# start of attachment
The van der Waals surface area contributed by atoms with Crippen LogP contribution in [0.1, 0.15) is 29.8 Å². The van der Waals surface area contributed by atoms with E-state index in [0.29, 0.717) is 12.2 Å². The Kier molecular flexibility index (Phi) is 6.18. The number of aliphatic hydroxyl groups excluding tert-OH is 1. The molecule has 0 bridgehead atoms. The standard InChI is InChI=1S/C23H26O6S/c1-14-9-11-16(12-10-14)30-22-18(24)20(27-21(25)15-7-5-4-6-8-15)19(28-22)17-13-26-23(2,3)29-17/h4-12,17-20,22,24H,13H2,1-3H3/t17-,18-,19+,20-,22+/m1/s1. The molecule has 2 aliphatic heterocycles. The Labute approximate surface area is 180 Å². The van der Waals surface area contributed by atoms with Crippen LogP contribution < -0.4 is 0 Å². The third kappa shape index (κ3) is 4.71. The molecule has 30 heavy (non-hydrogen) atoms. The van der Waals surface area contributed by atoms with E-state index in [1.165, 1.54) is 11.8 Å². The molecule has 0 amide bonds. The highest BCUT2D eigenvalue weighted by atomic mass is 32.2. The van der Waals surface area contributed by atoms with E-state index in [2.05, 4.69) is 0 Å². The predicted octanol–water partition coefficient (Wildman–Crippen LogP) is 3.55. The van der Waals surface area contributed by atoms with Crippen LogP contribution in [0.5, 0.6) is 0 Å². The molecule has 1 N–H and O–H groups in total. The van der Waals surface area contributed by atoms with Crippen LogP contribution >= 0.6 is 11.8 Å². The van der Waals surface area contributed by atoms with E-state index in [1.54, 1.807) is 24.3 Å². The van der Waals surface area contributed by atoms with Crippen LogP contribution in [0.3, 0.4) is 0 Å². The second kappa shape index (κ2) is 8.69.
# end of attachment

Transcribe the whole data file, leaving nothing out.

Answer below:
The van der Waals surface area contributed by atoms with Crippen LogP contribution in [0.1, 0.15) is 29.8 Å². The van der Waals surface area contributed by atoms with E-state index in [0.29, 0.717) is 12.2 Å². The Kier molecular flexibility index (Phi) is 6.18. The number of aliphatic hydroxyl groups excluding tert-OH is 1. The molecule has 0 bridgehead atoms. The standard InChI is InChI=1S/C23H26O6S/c1-14-9-11-16(12-10-14)30-22-18(24)20(27-21(25)15-7-5-4-6-8-15)19(28-22)17-13-26-23(2,3)29-17/h4-12,17-20,22,24H,13H2,1-3H3/t17-,18-,19+,20-,22+/m1/s1. The molecule has 2 aliphatic heterocycles. The Labute approximate surface area is 180 Å². The van der Waals surface area contributed by atoms with Crippen LogP contribution < -0.4 is 0 Å². The third kappa shape index (κ3) is 4.71. The molecule has 30 heavy (non-hydrogen) atoms. The van der Waals surface area contributed by atoms with E-state index in [1.165, 1.54) is 11.8 Å². The molecule has 0 amide bonds. The highest BCUT2D eigenvalue weighted by atomic mass is 32.2. The van der Waals surface area contributed by atoms with E-state index in [2.05, 4.69) is 0 Å². The predicted octanol–water partition coefficient (Wildman–Crippen LogP) is 3.55. The van der Waals surface area contributed by atoms with Crippen LogP contribution in [0.5, 0.6) is 0 Å². The molecule has 1 N–H and O–H groups in total. The van der Waals surface area contributed by atoms with Crippen LogP contribution >= 0.6 is 11.8 Å². The van der Waals surface area contributed by atoms with E-state index in [1.54, 1.807) is 24.3 Å². The van der Waals surface area contributed by atoms with Crippen LogP contribution in [0.3, 0.4) is 0 Å². The second kappa shape index (κ2) is 8.69.